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The General Prologue Notes from The Canterbury Tales

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(approx. 3 pages at 300 words per page)

The Canterbury Tales The General Prologue

The Canterbury Tales begin in April, as the narrator (Chaucer) begins a pilgrimage from the Tabard Inn at Southwerk to the famed Canterbury, where Sir Thomas a Becket, a martyr for Christianity, is supposedly buried. The General Prologue is a basic descriptive list of the twenty-nine people who become pilgrims to journey to Canterbury, each telling a story along the way. The narrator describes and lists the pilgrims skillfully, according to their rank and status.

"Whan that Aprill with his shoures soote
The droghte of March hath perced to the roote,
And bathed every veyne in swich licour
Of which vertu engendred is the flour,
Whan Zephirus eek with his sweete breeth
Inspired hath in every holt and heeth
The tender croppes, and the yonge sonne
Hath in the Ram his halve cours yronne,
And smale foweles maken melodye,
That slepen al the nyght with open ye
(So priketh hem nature in hir corages),
Thanne longen folk to goon on pilgrimages,
And palmers for to seken straunge strondes,
To ferne halwes, kowthe in sondry londes;
And specially from every shires ende
Of Engelond to Caunterbury they wende,
The hooly blissful martir for to seke,
That hem hath holpen whan that they were seeke."
General Prologue, l.1-20

The first pilgrim mentioned in the prologue is properly the Knight, a worthy man who has fought in the crusades. A Squire accompanies the Knight as his son and is a young bachelor of twenty years with an eye for women. The Knight also brings along his Yeoman, or his second servant. A shy, polite Prioress who is well mannered and proper wears a fine broach with inscriptions about love, her secretary, also known as the Second Nun, and a Monk also join the pilgrims to see the martyr. The Monk loves to hunt and is robust and masculine, while the friar, Friar Hubert, is an overtly immoral man who cares more about money and profit than truly helping men stay away from sin.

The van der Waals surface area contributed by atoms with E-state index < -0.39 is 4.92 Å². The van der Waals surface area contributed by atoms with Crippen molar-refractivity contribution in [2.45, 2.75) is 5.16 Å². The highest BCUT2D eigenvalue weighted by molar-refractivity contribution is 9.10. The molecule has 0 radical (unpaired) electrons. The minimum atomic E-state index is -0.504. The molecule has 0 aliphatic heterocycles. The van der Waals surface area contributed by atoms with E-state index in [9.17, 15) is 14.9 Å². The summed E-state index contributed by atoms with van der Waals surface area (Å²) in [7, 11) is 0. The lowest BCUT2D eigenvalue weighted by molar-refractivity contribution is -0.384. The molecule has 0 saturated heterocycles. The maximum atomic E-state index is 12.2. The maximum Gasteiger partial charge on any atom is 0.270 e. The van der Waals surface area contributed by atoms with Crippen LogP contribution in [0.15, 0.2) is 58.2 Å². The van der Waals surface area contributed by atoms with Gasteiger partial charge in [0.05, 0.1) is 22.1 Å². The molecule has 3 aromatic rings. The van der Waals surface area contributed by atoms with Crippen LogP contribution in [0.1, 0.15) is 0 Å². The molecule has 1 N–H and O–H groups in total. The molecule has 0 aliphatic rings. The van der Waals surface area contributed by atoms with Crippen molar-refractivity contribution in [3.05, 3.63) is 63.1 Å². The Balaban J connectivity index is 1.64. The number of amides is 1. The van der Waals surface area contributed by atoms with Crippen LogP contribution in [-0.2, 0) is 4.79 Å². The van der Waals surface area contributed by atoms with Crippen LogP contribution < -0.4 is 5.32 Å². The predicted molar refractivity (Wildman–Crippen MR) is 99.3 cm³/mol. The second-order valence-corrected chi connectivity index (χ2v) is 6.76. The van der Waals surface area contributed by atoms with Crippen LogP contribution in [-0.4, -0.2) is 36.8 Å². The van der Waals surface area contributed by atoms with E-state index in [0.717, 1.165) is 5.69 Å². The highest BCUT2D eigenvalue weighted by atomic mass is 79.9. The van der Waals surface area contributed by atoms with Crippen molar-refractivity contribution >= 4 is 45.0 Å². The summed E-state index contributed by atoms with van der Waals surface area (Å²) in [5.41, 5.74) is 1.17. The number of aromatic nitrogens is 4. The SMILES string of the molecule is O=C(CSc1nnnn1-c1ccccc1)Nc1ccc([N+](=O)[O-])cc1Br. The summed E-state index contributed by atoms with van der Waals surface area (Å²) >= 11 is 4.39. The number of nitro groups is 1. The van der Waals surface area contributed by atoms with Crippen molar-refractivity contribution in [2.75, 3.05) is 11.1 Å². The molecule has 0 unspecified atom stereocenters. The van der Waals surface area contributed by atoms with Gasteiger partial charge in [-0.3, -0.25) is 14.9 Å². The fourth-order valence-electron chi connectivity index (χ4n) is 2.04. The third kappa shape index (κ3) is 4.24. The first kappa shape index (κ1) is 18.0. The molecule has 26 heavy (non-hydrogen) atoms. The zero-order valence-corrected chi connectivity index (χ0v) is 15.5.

Topic Tracking: Christianity 1

Next in the prologue is the Merchant from Flanders who is pompous and verbose on economics. He continually talks about increasing his profits in several ways. Although simply concerned about money, the narrator comments that he is truly a good man, nonetheless. The Clerk is an unemployed Oxford student making the pilgrimage perhaps to help him find money and a job. He is dressed in rags, alluding to his impoverished status. The Man of Law is a revered soul who believes he is owed respect, for he is knowledgeable of the law and appears to be much busier than he is in actuality. The Franklin accompanies the Man of Law on the pilgrimage and is simply concerned with the pleasures in life - namely food. His desires lie far from those of academia and worship.

The narrator then gives a list of five guildsmen of little importance on this trip. They are the Weaver, the Dyer, the Carpenter, the Tapestry-Maker, and the Haberdasher. There is also a Cook and a Shipman (or Sailor) from the port of Dartsmouth, and a Physician. The strong-willed Wife of Bath also makes the journey to Canterbury, wears bright, ostentatious clothing for the ride and tells of her five marriages and multiple youthful partners in bed, striking intrigue and curiosity amongst the pilgrims on the journey.

Topic Tracking: Sexuality 1

The next pilgrim is the Parson, a man of honor and kindness who remains true to Christ and his congregation. His brother, a Plowman, is also on the journey and is described with equally benevolent words by Chaucer. The last few pilgrims who are mentioned briefly are a physically large Miller, an intellectual and academic Manciple from a lawyer's college, a slender, fiery-tempered Reeve, a Summoner, and a Pardoner. The Summoner is immoral and unfair in his position of summoning people to church for their crimes, for he picks and chooses those whom he likes and dislikes, while the poor Pardoner is simply weak and effeminate.

Topic Tracking: Christianity 2

All of these travelers are in the Tabard Inn prepared to make their way to Canterbury. The host, now described as a merry, bold, strong man, makes the recommendation that each person tell two stories on the way to Canterbury and two stories on the way back. Everyone draws from a bundle to select the first taletellers and the Knight is the fortunate soul who begins these tales on the way to Canterbury.

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